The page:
The nine Common Market nations, who persistently deplore their collective inability to impose political weight on a world scale, now confront a sparkling opportunity.

Greece, Portugal and Spain - Western Europe's newest and shakiest democracies - art knocking at the community's door, convinced that Market membership will serve as a barrier to home-grown totalitarians.

For years, the nine members have been saying that the Mediterranean three would be welcome as soon as they deposed their dictators. But now that the three have done just that, the nine have suddenly discovered a multitude of problems.

The French and Italians are fretting over new competition to their producers of tomatoes, wine, peaches, olives, oranges and lemons. The Irsih are unhappy about sharing limited funds for poor regions with the even poorer Portugese and others. The West Germans, who pay most of the cost of elaborate subsidies to farmers and others, are groaning over the prospect of a bigger burden.

The three Benelux countries - Belgium, the Netherlands and Luxembourg - fear that enlarging the community from nine to 12 would make it harder to make decisions. They are frightened by their perennial nightmare: That a directorate of Britain, West Germany and France would run things without them.

Even the Common Market bureaucrats are uneasy. They would not like dividing their plush jobs up among three more countries.

During the winter and spring, the grumbling from all these quarters became so loud it appeared to threaten the community's great political opportunity. But in recent days, the Market members have begun to focus on the damgae they could do to western democracy dna defense if they kept the three out. It now seems clear that - after some tortuous bargaining - the door will be opened to the Mediterranean trio.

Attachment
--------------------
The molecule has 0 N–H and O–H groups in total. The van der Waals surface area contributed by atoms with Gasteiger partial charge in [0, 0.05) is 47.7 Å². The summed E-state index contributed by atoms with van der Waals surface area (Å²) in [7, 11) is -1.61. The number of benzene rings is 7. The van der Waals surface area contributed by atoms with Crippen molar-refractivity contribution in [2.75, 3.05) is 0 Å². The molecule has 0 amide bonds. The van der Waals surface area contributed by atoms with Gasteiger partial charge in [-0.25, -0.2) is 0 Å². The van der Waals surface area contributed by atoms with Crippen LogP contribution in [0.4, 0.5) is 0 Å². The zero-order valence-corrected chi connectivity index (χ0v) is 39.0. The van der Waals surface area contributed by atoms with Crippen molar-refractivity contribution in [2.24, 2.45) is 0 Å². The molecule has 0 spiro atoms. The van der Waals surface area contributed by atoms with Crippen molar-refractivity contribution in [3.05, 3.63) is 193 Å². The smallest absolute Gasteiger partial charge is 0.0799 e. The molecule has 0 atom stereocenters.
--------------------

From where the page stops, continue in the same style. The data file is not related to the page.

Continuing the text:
There is unusual agreement in Brussels, among the applicants and the member states alike, on how entry will strengthen deomcratic forces in Portugal, Greece and Spain. The community's rules - at least on paper - call for the free movement of workers and capital among members and, in some cases, reliance on market forces to determine output and price.

A totalitarian state has trouble operating such a system, as Chile is now demonstrating. Authoritarians demand much tighter control.

The Market describes itself as a grouping of democratic states, so a member that turned totalitarian would risk isolation from the markets and money that membership brings.

The trading system of the community carries not only the goods but alos the ideas of members from one to another. And finally, an economic crisis that might encourage a coup could be alleviated by aid from west Germany and other alarmed community partners.

A West German diplomat here brushed aside the possible financial burden. Recalling recent fears that an anarchic Portugal would be taken over by leftist extremists, he said: "Think what we would have paid two years ago to have the Portugal that we have today."

In some ways the Italians and French, who have most to fear fomr the competition of Mediterranean farmers, also have the greatest political stake in the membership of the three. Rightist terrorists in both countries were often supported in the past by etxremists in power of close to it in Spain, Portugal and Greece.